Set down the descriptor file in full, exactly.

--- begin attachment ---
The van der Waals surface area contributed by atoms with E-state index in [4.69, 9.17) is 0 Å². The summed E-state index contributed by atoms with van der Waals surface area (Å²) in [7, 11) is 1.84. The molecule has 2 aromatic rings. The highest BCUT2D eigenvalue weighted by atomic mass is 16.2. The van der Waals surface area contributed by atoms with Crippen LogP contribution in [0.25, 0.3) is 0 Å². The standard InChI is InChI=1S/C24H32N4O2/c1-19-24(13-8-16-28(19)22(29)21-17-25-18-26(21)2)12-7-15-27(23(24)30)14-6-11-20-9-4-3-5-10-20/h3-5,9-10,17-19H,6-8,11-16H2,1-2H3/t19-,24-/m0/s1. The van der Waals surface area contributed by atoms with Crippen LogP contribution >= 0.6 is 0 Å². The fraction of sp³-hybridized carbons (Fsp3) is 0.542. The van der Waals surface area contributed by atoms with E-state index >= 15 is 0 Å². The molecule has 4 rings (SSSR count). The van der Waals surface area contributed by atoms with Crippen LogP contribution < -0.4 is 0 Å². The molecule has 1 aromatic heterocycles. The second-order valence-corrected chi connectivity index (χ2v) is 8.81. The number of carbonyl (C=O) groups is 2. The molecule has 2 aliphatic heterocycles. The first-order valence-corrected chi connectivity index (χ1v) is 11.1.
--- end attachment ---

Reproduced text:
The van der Waals surface area contributed by atoms with E-state index in [4.69, 9.17) is 0 Å². The summed E-state index contributed by atoms with van der Waals surface area (Å²) in [7, 11) is 1.84. The molecule has 2 aromatic rings. The highest BCUT2D eigenvalue weighted by atomic mass is 16.2. The van der Waals surface area contributed by atoms with Crippen LogP contribution in [0.25, 0.3) is 0 Å². The standard InChI is InChI=1S/C24H32N4O2/c1-19-24(13-8-16-28(19)22(29)21-17-25-18-26(21)2)12-7-15-27(23(24)30)14-6-11-20-9-4-3-5-10-20/h3-5,9-10,17-19H,6-8,11-16H2,1-2H3/t19-,24-/m0/s1. The van der Waals surface area contributed by atoms with Crippen LogP contribution >= 0.6 is 0 Å². The fraction of sp³-hybridized carbons (Fsp3) is 0.542. The van der Waals surface area contributed by atoms with E-state index >= 15 is 0 Å². The molecule has 4 rings (SSSR count). The van der Waals surface area contributed by atoms with Crippen LogP contribution < -0.4 is 0 Å². The molecule has 1 aromatic heterocycles. The second-order valence-corrected chi connectivity index (χ2v) is 8.81. The number of carbonyl (C=O) groups is 2. The molecule has 2 aliphatic heterocycles. The first-order valence-corrected chi connectivity index (χ1v) is 11.1.